• Input Devices and Interaction Techniques
    Evaluating novel user interfaces such as tilt control or touchscreens, or distraction in multi-task systems.
  • Game User Interfaces
    Human performance with game input devices (e.g., in complex tasks involving navigation, selectiona and manipulation of objects in a game environment. Scalability of game user interfaces.
  • Virtual Reality
    Factors influencing human performance in VR, e.g., stereo 3D graphics, haptic feedback, head-tracking, etc.
Geneva Smith

Geneva Smith

M.A.Sc. Candidate, Software Engineering
May 2014 – Present

Geneva is a Masters student who completed her undergraduate studies in the Software and Game Design program at McMaster University. Her thesis is exploring the possibility of implementing human emotions into non-player characters to enhance player engagement and entertainment

Jotthi Bansal

Jotthi Bansal

Project Manager
January 2016 – Present

Jotthi obtained her Honours B.Sc. in Psychology Neuroscience & Behaviour (Music Cognition Specialization) from McMaster University. She currently manages projects in G-ScalE which focus on 3D rendering of rock concert videos.

Her external areas of research lie in the study of music and psychology, including the effects of personality on genre preference, and physiological response to live concert experiences.

Sasha Soraine

Sasha Soraine

M.A.Sc Candidate, Software Engineering
January 2016 – Present 

Sasha graduated from McMaster’s Software Engineering and Game Design program. Her research interests center around video game specific HCI problems. Currently, she is working to understand the link between cognitive systems and gameplay challenge types.

Yuriy Toporovskyy

4th Year Undergraduate, Computer Science 
May 2016 – Present 

Yuriy’s research consists of the reconstruction of a three dimensional scene from a series of two dimensional images; a process called photogrammetry. While the field of photogrammetry is fairly mature, his research consists of investigating new techniques and ways of combining known techniques in photogrammetry, in order to extract more 3D information from the images than normally considered possible.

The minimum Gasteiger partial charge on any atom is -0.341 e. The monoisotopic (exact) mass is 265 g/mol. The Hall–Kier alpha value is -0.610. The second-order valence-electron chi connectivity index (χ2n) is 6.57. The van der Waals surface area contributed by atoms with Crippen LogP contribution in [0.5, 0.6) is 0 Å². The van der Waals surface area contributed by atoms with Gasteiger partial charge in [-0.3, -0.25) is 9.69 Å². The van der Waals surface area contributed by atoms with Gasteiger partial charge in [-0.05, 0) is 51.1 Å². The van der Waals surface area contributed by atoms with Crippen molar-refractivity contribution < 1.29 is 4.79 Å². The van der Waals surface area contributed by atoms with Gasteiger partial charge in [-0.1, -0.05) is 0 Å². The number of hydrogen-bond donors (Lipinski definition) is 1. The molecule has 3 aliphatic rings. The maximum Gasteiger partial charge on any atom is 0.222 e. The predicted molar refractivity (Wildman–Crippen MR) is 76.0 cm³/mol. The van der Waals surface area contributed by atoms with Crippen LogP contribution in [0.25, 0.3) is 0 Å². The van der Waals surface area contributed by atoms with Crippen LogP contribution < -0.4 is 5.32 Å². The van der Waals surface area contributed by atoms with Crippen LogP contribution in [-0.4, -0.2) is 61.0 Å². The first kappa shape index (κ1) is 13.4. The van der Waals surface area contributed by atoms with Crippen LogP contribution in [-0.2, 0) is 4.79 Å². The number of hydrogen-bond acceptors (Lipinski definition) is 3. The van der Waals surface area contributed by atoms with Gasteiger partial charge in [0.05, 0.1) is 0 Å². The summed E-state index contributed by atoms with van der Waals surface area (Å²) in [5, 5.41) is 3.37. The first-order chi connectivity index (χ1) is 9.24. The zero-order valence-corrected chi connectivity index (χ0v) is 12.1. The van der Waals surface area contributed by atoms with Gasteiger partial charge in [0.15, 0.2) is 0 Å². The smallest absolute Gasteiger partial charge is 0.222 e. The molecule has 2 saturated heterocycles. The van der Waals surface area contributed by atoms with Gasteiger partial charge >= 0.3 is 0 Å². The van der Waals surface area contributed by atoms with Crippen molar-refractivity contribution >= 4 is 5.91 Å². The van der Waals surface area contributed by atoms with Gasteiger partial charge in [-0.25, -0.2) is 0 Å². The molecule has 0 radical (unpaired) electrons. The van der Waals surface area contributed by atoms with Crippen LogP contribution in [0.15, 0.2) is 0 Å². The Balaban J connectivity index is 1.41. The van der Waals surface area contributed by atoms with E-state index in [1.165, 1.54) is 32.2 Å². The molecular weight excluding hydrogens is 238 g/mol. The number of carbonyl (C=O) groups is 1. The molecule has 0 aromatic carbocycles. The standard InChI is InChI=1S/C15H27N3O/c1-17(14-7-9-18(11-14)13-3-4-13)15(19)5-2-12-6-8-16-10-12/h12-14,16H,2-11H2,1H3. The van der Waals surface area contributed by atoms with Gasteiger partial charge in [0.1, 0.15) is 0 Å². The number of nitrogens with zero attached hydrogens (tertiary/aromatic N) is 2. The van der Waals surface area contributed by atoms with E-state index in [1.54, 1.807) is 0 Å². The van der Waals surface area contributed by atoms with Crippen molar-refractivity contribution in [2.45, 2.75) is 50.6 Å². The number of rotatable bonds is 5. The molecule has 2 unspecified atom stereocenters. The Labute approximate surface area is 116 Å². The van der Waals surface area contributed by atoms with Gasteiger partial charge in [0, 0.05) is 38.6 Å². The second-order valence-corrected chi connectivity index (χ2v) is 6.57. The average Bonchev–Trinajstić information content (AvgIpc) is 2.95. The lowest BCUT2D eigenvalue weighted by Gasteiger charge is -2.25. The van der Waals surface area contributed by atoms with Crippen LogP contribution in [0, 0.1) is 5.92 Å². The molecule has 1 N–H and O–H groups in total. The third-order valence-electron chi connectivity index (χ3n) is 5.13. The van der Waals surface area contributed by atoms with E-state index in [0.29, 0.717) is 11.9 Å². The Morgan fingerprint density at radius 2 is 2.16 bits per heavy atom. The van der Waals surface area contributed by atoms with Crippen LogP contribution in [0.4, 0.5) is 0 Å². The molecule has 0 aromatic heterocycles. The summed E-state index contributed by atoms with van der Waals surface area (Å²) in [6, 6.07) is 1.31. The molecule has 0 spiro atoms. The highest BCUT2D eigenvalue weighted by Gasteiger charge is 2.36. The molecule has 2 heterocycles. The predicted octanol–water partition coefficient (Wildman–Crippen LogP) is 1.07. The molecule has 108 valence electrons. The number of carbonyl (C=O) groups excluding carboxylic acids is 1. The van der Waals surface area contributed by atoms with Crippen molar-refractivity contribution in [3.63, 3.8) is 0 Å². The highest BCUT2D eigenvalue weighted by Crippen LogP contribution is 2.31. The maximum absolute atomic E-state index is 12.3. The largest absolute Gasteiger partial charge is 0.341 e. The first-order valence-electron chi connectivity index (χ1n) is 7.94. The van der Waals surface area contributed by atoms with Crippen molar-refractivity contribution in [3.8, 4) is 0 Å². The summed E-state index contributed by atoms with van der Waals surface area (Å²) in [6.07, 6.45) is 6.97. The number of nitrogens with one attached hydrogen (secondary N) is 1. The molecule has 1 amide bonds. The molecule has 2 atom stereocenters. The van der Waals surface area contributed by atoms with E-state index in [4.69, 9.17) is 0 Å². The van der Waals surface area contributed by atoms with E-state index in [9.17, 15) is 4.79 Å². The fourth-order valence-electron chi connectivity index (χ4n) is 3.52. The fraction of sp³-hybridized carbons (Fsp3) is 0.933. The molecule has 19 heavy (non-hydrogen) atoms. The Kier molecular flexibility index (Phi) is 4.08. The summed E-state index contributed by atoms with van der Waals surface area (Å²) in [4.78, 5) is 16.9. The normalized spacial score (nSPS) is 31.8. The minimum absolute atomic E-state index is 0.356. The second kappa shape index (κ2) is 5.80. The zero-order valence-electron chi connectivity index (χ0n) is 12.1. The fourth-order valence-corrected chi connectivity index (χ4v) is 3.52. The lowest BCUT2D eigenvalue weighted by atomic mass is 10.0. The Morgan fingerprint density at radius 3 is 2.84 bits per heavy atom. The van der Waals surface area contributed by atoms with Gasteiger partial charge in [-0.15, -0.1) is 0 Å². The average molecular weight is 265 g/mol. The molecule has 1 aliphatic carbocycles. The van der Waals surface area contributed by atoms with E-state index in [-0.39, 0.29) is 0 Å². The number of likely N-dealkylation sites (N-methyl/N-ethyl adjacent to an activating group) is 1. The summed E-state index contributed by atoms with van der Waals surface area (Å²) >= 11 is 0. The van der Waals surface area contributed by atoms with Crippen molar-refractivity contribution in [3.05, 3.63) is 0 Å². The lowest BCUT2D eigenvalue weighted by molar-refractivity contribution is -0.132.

Mustafa Haddara

Mustafa Haddara

4th Year Undergraduate, Software Engineering
May 2016 – Present

Mustafa’s research focuses on maintaining user experience as the user interface changes across displays of different sizes.

Lab Alumni

Sal D’Amore

Sal D’Amore

M.A.Sc. Candidate, Software Engineering
May 2013 – September 2016

Sal’s research is focused on creating game design principles for good level design.

Selena Rikley

Selena Rikley

M.Eng. Candidate, Software Engineering and Virtual System Design
May 2015 – September 2016

Selena developed a menu organization software for games on different sized mobile screens.

Manivanna Thevathasan

M.A.Sc. Software Engineering, Sept. 2012-Aug. 2014

Constraint-based DSL for HUDs

Margaree Peacocke

Margaree Peacocke

M.A.Sc., Software Engineering
Sept. 2013 – 2015

Margaree’s thesis focused on finding the best way to display critical gameplay information in first-person shooter video games.  Through empirical studies she determined which displays gamers perform best with and which they prefer.

Li Ye

Li Ye

M.Eng.
Sept. 2013 – 2015

Li created a family of tower defence games for his project which allowed G-ScalE to create a large number of seemingly different games in order to facilitate many future research studies.

Nathan Collman

Nathan Collman

M.A.Sc. Software Engineering, Sept. 2012-Sept. 2014

DSL for bullet hell games

Graeme Browning

Map